When I finished the Ishbel shawl I promised I'd take some better pictures of it. The picture of it blocking doesn't do it justice at all what with the mad background of my blue yoga mat. So here it is looking like it's supposed to. I've worn the shawl many times now and I really love it. It's not too big and it's just perfect for keeping the wind out when I wear a coat. There's always the satisfaction of wearing something that you made yourself too.

Michael Jackson award for Irish beer at The Porterhouse

Last week I told you about the Porterhouse independent Irish beer and whiskey festival. As part of the festival the Michael Jackson award for best Irish beer would be decided by a panel of judges. For the second year I was part of the panel along with Sean of Irish Craft Beer and John Wilson, writer with The Irish Times. We settled into a window seat in the Porterhouse Central so that we could get good light much to the amusement of passing tourists, some of whom stopped to puzzle at why three people were drinking beer and writing things down. This year the line up had expanded a bit and the judging was held in two venues, first Porterhouse Central and later Porterhouse Temple Bar.

We started off with ales and tasted most of them in Porterhouse central. There were a lot of fresh hoppy golden ales on show and I really liked them. A lot of work and care has obviously been put in by the brewers recently. An advantage to blind tasting is that you have no preconceptions. If the beer is bad on the day you just mark it as you see fit. As you don't know what the beer is you can't forgive it and mark it up by saying to yourself that it usually tastes good or that it was nice last time you had it. There were one or two ales which weren't so great on the day.

Some of the specialty beers and bottled beers were also tasted in central. These were by and large excellent. One of the bottled beers in particular impressed us beyond anything we had tasted. The second bottled beer was also a cracker with an intensely bitter bite.

We moved on down to the Porterhouse Temple Bar, it was nice to have a break from the tasting to give the taste buds a chance to recover. We had a lovely sunny seat around the old copper kettle on the top floor and awaited the delivery of the next beers. The lagers were first up with only three in the category. The first lager was very tasty and was clearly ahead of the other two. Definitely more flavoursome than macro lager and perfect for a nice summer's day. A prison diet of bread and water kept the palate clean. Our waitress was completely bemused and wondered why we were sniffing the beer. Then she realised we were tasting the beer like wine. She was a great laugh actually.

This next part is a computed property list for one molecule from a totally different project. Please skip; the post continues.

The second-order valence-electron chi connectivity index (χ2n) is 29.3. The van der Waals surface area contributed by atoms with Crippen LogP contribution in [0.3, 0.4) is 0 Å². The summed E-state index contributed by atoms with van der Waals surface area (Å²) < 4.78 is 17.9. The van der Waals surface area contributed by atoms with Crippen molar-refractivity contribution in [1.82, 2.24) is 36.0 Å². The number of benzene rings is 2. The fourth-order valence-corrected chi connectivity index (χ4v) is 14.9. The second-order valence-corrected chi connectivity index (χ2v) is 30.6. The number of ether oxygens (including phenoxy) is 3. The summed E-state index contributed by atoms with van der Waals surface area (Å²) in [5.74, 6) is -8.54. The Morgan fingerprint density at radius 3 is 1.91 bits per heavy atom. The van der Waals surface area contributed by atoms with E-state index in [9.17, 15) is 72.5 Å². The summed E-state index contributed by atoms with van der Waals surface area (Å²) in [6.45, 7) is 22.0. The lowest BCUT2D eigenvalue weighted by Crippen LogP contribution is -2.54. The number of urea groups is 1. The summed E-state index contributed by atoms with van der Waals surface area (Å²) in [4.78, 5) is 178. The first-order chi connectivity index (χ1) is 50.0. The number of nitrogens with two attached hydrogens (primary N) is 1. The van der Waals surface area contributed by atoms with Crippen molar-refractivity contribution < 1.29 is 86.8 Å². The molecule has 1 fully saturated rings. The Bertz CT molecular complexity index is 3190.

Stouts were up next and as expected this was tightly contested category. Irish brewers make some fabulous stouts and it was a very close run thing in the end. After this we tasted the last of the speciality beers and finished off the bottled beers.

Our judging sheets were taken away so that the final scores could be added up. We had some excellent food and tried to recover our powers of tasting. Then I waited around for a bit for the press launch of the festival. This year the announcement of the beers of the festival took place with the opening of the festival which was a good idea. I think it makes things easier for customers who might not have tried much craft beer. They can pick out an award winning beer to try out. 


Best Ale: Copperhead by Whitewater
This is a lovely golden hoppy fresh zingy ale. Fabulous.

Best Lager: Amber by White Gypsy
A perfect lager for summer sipping with a nice flavour and bit of bite to it.

Best Speciality: 3 Kings by Franciscan Well
A smokey ale with a nice blur of spices in the background.

Best Stout: Wrasslers XXXX by The Porterhouse
The all conquering wrasslers wins again. It's just a fabulous stout with so much flavour.

Best Bottled: Oyster Stout by The Porterhouse

Overall winner of the Michael Jackson award for best Irish beer: Oyster Stout by The Porterhouse

A surprise for me as I didn't have any idea what this was when I tasted it. I was very impressed with this complex dark stout which looked perfect with a nice tint of red to it. A fabulous nose. It has a complex taste with hints of spices and it impressed us in spades.

Oyster stout in general is something I usually pass over. I really dislike fish and shellfish and I just can't eat seafood no matter how I try. So Oyster stout isn't something I go for on draught as it's quite smooth and not something to get overly excited about. It's completely different when bottled. The smoothing effect of the nitrogen is stripped away leaving you with an altogether more interesting beer. A much more complex and intense beer emerges. I'll be buying a few bottles to keep in the press.

Thanks once again to The Porterhouse for asking me to judge, it was a great day. Judging beer is harder than it seems and it's a good challenge to the palate and taste buds to judge beers against each other blind like this.

Photo courtesy of The Beer Nut.